Sea cucumbers are often referred to as 'Beche-de-mer' as both the live animal and the processed product. In Papua New Guinea there are 30 different commercially valuable species of beche-de-mer.
The Beche-de-mer fishing industry is very important in Milne Bay. Many fishermen rely on the open season to provide enough income to last the rest of the year.
The industry had been closed for the past 8 years due to over-fishing. It reopened for the first time in April this year.
Prior to the opening of the Beche-de-mer season, Conflict Islands Conservation Initiative conducted aBeche-de-mer stock assessment in collaboration with the National Fisheries Authority (NFA).
Over 3 weeks we conducted transects at varying depths across 9 islands within the conflicts atoll.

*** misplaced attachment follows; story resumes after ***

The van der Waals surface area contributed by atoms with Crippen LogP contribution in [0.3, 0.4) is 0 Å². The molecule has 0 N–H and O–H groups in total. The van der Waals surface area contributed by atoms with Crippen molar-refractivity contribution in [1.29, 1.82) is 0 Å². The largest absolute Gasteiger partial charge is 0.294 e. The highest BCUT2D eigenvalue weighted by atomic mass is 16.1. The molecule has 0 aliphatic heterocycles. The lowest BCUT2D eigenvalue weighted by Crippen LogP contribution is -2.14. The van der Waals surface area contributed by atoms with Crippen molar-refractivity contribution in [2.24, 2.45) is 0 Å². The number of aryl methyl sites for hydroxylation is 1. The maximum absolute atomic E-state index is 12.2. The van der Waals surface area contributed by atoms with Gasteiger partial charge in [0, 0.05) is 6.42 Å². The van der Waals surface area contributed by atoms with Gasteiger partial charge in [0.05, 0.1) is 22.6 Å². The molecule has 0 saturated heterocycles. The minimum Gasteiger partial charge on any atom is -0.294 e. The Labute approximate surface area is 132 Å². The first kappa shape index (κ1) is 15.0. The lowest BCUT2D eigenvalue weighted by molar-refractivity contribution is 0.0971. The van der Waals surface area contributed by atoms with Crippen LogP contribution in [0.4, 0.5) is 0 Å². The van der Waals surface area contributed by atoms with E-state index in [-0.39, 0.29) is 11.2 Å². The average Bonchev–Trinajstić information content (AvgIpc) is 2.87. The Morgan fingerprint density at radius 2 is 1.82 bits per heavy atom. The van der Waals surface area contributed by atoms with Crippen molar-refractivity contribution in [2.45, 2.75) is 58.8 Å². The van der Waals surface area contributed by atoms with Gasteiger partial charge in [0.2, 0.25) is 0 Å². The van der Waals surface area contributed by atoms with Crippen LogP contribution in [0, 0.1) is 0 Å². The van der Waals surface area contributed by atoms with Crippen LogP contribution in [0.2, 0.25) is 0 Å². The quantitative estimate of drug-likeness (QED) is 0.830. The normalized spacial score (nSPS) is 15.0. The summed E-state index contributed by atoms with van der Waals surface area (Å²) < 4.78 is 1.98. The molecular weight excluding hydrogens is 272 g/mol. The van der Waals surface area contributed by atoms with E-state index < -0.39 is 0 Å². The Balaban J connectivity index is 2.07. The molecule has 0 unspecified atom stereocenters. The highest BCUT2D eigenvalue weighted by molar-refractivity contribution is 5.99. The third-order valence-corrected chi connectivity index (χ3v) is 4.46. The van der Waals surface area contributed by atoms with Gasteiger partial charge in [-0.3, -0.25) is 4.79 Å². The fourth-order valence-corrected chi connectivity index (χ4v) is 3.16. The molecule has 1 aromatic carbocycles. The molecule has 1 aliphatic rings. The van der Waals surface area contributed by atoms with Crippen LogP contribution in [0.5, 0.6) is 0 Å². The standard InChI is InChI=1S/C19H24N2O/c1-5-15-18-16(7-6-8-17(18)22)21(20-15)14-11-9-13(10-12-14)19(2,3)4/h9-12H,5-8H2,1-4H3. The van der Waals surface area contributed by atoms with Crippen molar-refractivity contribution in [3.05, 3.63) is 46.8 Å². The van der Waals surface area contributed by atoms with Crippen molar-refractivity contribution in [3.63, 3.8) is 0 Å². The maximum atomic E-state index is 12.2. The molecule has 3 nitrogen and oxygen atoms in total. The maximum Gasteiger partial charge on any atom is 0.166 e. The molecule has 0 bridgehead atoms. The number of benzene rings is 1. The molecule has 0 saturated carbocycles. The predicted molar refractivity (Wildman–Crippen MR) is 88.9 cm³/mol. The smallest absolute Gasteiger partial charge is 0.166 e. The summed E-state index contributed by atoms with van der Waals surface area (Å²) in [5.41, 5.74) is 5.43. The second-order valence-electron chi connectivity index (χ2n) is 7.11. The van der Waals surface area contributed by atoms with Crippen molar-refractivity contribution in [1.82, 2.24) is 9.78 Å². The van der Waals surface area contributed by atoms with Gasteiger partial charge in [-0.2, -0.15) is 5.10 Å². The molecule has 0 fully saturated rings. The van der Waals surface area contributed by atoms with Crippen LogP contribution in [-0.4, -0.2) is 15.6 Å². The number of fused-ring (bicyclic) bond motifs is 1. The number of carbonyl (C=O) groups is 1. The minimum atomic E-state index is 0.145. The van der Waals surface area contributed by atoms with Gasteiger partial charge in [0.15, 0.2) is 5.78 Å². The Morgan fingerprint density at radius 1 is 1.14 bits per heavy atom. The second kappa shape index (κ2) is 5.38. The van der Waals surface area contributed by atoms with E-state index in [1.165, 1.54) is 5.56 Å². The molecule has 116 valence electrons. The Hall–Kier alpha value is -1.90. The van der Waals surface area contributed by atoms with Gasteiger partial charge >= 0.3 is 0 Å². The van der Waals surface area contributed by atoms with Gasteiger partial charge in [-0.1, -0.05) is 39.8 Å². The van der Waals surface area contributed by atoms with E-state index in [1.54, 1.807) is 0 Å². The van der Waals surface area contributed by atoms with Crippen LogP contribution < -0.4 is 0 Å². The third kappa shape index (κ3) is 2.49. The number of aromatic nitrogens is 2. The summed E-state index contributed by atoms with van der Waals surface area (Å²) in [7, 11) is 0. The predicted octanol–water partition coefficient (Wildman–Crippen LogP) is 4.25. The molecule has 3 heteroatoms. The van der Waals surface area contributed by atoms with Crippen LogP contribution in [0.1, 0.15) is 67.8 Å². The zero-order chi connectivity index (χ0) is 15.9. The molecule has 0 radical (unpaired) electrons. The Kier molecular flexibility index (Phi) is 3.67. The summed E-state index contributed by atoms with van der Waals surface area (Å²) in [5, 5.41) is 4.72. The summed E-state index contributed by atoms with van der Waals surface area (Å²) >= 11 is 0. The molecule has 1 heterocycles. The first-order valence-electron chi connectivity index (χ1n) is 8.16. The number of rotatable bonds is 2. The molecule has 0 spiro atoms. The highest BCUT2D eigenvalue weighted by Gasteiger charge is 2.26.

The results of this stock assessment are not only useful for the NFA, helping to calculate a sustainable Total Allowable Catch (TAC), but will also help us to monitor the impacts this open season has had on the number and diversity of sea cucumbers found at the Conflict Islands.
At last count 305 divers were fishing at the Conflict Islands. On the 26th May NFA called a close to Beche-de-mer diving in Milne Bay as the TAC is about to be reached, with a total of 100.4 Tonnes sold to exporters. Fishermen have until the 9th June to sell all their Beche-de-mer products.
Over fishing and the taking of undersized sea cucumbers is still a threat to the Beche-de-mer industry. Here at the Conflict Islands Conservation Initiative we are working towards making this important industry more sustainable and eco-friendly.